Watson wasn't the next big thing, he was Luke Skywalker. He was talked up by all the last big things. He also proved to have the structural integrity of Mr Potato Head
In this context, Watson wasn't the next big thing, he was Luke Skywalker. He came along, blithe and blond, batting top four in the Shield and bowling straight-out fast. He was talked up by all the last big things. He also proved to have the structural integrity of Mr Potato Head. And so it began, a stop-start career that never let him settle. He's been a bowler who slogs, an opener who bowls as cover, an opener who doesn't and a middle-order lynchpin who can't. His bowling retirements are like Johnny Farnham farewell tours. He's managed to look invincible and incapable; his periods of dominance have never become eras.
Jarrod Kimber brilliantly explored the Australian obsession with the "natural": the ferocious talent who would sweep all before him. When a young Damien Martyn panicked in Sydney, 1994, he was made scapegoat for his team-mates' failings. "Any hopes of him becoming a captain, a legend or even a 10-year player left once he showed in one innings that he was not the one. His papers were stamped 'non legendary'."
Watson has been similarly processed publicly, for a career that couldn't deliver on its entirely unrealistic promise. But in an era short on talent he is not so easily discarded, and frustration with his performance is not entirely fair. At Old Trafford I badgered Darren Lehmann on whether he saw Watson as a proper batsman. "What I do see," said Lehmann, "is when you can play an extra bowler in your top six, it's such an advantage… So as an allrounder, no dramas."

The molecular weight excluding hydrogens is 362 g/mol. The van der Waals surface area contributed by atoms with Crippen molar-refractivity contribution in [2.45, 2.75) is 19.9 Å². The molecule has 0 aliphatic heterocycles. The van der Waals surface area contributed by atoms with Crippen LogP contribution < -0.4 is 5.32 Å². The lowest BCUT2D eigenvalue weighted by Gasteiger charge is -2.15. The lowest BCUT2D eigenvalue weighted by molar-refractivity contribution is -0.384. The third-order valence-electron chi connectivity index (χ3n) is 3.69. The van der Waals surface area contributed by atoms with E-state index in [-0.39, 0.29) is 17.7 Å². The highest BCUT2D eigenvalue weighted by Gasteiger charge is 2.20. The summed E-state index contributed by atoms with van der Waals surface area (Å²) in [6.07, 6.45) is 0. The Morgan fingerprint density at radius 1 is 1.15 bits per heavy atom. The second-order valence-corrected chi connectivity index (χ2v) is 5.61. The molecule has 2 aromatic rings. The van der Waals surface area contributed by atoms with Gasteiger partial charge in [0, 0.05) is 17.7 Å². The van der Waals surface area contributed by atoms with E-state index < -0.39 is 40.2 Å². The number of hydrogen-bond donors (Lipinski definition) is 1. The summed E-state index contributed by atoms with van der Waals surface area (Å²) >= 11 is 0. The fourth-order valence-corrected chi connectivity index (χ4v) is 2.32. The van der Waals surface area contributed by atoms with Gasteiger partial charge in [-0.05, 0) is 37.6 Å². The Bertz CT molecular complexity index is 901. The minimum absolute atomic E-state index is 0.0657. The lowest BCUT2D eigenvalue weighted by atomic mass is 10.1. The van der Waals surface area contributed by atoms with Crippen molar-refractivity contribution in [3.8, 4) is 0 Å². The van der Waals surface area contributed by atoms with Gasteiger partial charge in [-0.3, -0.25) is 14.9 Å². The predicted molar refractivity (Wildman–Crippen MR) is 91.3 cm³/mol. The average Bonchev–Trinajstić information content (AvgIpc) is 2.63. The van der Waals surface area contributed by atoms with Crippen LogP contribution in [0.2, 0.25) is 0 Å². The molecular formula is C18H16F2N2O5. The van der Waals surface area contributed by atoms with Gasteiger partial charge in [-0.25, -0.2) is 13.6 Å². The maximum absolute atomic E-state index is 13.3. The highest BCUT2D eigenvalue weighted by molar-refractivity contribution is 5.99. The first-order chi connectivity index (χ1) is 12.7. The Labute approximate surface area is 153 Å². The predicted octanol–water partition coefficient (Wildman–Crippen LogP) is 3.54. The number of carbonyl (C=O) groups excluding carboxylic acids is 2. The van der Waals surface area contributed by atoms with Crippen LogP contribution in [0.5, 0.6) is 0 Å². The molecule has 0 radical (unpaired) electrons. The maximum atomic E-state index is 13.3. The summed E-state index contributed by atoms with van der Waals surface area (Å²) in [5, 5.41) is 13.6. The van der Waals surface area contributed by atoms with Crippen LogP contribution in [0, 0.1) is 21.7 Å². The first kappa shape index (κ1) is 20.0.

It was an important distinction. And on reflection, my thinking was shaped by an Australian era where Justin Langer was the batting exception for averaging below 50. Clarke's 52.08 is the only remnant of that time. Of 11 top-seven batsmen since Mike Hussey retired, the best are David Warner and Watson, who top 36. The rest range from 35 to 9.
Even against great allrounders, Watson is only a run behind Imran and Miller, and between three and nine ahead of Botham, Kapil, Mankad and Hadlee. His ratio of innings exceeding 50 is the best of the lot, once every second Test, with Miller and Botham closer to one in three, Imran three and a half, and the others toward four and beyond. Of course he doesn't bowl like any of them, averaging fewer than half the overs and wickets per match, but we're talking legends of the game's history.
As the numbers settle, we find ourselves looking at a man who may not have made the best teams of his country's past but is among the best cricketers in his country's present. Those who admire him are less vocal than those who don't. What has plagued his career is uncertainty, and it's here that the real antipathy is born. Ricky Ponting was hounded into retirement because we couldn't stand not knowing when he'd retire. Watson is hounded because we don't know if, when, and in what capacity he's going to deliver.
While resentment manifests itself at a personal level, the bulk of its cause is not inherently personal. If Watson's 176 - and his recent technical work on his lbw problem - can prompt a more consistent phase of his career, concerns about his wicket-taking face will begin to seem strangely less important.